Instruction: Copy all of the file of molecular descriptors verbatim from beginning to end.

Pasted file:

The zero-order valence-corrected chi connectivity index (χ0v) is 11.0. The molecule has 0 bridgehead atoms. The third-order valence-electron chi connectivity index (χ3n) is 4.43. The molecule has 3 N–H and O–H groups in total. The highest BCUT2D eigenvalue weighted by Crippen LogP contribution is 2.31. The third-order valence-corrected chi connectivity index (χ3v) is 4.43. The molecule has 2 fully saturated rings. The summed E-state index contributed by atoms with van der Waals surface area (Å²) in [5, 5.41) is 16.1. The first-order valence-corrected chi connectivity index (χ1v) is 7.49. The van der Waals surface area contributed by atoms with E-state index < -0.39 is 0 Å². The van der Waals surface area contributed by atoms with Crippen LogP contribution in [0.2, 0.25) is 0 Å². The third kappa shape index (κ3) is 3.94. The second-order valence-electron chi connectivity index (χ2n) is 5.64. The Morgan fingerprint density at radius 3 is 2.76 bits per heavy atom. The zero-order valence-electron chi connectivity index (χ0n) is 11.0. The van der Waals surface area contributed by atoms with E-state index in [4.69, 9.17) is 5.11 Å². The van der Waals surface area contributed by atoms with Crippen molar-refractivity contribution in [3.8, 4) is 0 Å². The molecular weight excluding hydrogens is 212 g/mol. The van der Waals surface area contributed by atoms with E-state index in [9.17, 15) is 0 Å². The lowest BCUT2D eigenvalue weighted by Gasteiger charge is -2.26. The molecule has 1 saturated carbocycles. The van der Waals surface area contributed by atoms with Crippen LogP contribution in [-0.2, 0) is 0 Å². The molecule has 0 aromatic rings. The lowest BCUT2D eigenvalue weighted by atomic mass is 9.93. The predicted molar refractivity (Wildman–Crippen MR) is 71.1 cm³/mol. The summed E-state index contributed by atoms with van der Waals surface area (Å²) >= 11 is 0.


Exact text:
The zero-order valence-corrected chi connectivity index (χ0v) is 11.0. The molecule has 0 bridgehead atoms. The third-order valence-electron chi connectivity index (χ3n) is 4.43. The molecule has 3 N–H and O–H groups in total. The highest BCUT2D eigenvalue weighted by Crippen LogP contribution is 2.31. The third-order valence-corrected chi connectivity index (χ3v) is 4.43. The molecule has 2 fully saturated rings. The summed E-state index contributed by atoms with van der Waals surface area (Å²) in [5, 5.41) is 16.1. The first-order valence-corrected chi connectivity index (χ1v) is 7.49. The van der Waals surface area contributed by atoms with E-state index < -0.39 is 0 Å². The van der Waals surface area contributed by atoms with Crippen LogP contribution in [0.2, 0.25) is 0 Å². The third kappa shape index (κ3) is 3.94. The second-order valence-electron chi connectivity index (χ2n) is 5.64. The Morgan fingerprint density at radius 3 is 2.76 bits per heavy atom. The zero-order valence-electron chi connectivity index (χ0n) is 11.0. The van der Waals surface area contributed by atoms with E-state index in [4.69, 9.17) is 5.11 Å². The van der Waals surface area contributed by atoms with Crippen molar-refractivity contribution in [3.8, 4) is 0 Å². The molecular weight excluding hydrogens is 212 g/mol. The van der Waals surface area contributed by atoms with E-state index in [9.17, 15) is 0 Å². The lowest BCUT2D eigenvalue weighted by Gasteiger charge is -2.26. The molecule has 1 saturated carbocycles. The van der Waals surface area contributed by atoms with Crippen LogP contribution in [-0.2, 0) is 0 Å². The molecule has 0 aromatic rings. The lowest BCUT2D eigenvalue weighted by atomic mass is 9.93. The predicted molar refractivity (Wildman–Crippen MR) is 71.1 cm³/mol. The summed E-state index contributed by atoms with van der Waals surface area (Å²) >= 11 is 0.